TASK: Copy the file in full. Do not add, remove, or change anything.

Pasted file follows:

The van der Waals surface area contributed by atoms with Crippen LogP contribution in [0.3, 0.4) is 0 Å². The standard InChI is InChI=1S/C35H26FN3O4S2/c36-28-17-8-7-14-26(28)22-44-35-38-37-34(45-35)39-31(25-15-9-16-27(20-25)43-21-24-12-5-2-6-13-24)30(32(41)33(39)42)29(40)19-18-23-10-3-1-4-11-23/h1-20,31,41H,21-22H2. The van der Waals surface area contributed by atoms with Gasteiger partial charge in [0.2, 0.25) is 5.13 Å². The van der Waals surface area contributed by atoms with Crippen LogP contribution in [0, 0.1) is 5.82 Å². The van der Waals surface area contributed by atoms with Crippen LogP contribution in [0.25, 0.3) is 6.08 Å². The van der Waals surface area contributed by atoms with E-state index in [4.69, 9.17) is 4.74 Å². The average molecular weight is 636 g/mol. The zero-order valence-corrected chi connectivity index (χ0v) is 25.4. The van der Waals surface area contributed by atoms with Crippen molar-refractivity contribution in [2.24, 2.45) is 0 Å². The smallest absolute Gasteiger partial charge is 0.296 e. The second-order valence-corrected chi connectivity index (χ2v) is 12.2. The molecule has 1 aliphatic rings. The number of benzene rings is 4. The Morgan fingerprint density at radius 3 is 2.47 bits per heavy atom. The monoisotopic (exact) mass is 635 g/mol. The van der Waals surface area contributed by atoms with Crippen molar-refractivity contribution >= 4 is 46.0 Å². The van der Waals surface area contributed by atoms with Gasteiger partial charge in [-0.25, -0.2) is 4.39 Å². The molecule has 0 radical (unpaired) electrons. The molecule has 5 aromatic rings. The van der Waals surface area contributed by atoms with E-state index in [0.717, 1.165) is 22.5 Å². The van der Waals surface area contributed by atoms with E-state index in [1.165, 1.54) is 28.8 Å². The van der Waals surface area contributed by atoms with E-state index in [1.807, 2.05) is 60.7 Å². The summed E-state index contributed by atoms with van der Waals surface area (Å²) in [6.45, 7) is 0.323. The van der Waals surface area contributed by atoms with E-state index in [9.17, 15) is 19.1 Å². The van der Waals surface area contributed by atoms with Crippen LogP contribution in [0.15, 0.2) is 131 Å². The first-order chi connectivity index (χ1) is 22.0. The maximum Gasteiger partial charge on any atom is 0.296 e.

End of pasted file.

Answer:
The van der Waals surface area contributed by atoms with Crippen LogP contribution in [0.3, 0.4) is 0 Å². The standard InChI is InChI=1S/C35H26FN3O4S2/c36-28-17-8-7-14-26(28)22-44-35-38-37-34(45-35)39-31(25-15-9-16-27(20-25)43-21-24-12-5-2-6-13-24)30(32(41)33(39)42)29(40)19-18-23-10-3-1-4-11-23/h1-20,31,41H,21-22H2. The van der Waals surface area contributed by atoms with Gasteiger partial charge in [0.2, 0.25) is 5.13 Å². The van der Waals surface area contributed by atoms with Crippen LogP contribution in [0, 0.1) is 5.82 Å². The van der Waals surface area contributed by atoms with Crippen LogP contribution in [0.25, 0.3) is 6.08 Å². The van der Waals surface area contributed by atoms with E-state index in [4.69, 9.17) is 4.74 Å². The average molecular weight is 636 g/mol. The zero-order valence-corrected chi connectivity index (χ0v) is 25.4. The van der Waals surface area contributed by atoms with Crippen molar-refractivity contribution in [2.24, 2.45) is 0 Å². The smallest absolute Gasteiger partial charge is 0.296 e. The second-order valence-corrected chi connectivity index (χ2v) is 12.2. The molecule has 1 aliphatic rings. The number of benzene rings is 4. The Morgan fingerprint density at radius 3 is 2.47 bits per heavy atom. The monoisotopic (exact) mass is 635 g/mol. The van der Waals surface area contributed by atoms with Crippen molar-refractivity contribution >= 4 is 46.0 Å². The van der Waals surface area contributed by atoms with Gasteiger partial charge in [-0.25, -0.2) is 4.39 Å². The molecule has 0 radical (unpaired) electrons. The molecule has 5 aromatic rings. The van der Waals surface area contributed by atoms with E-state index in [0.717, 1.165) is 22.5 Å². The van der Waals surface area contributed by atoms with E-state index in [1.165, 1.54) is 28.8 Å². The van der Waals surface area contributed by atoms with E-state index in [1.807, 2.05) is 60.7 Å². The summed E-state index contributed by atoms with van der Waals surface area (Å²) in [6.45, 7) is 0.323. The van der Waals surface area contributed by atoms with E-state index in [9.17, 15) is 19.1 Å². The van der Waals surface area contributed by atoms with Crippen LogP contribution in [0.15, 0.2) is 131 Å². The first-order chi connectivity index (χ1) is 22.0. The maximum Gasteiger partial charge on any atom is 0.296 e.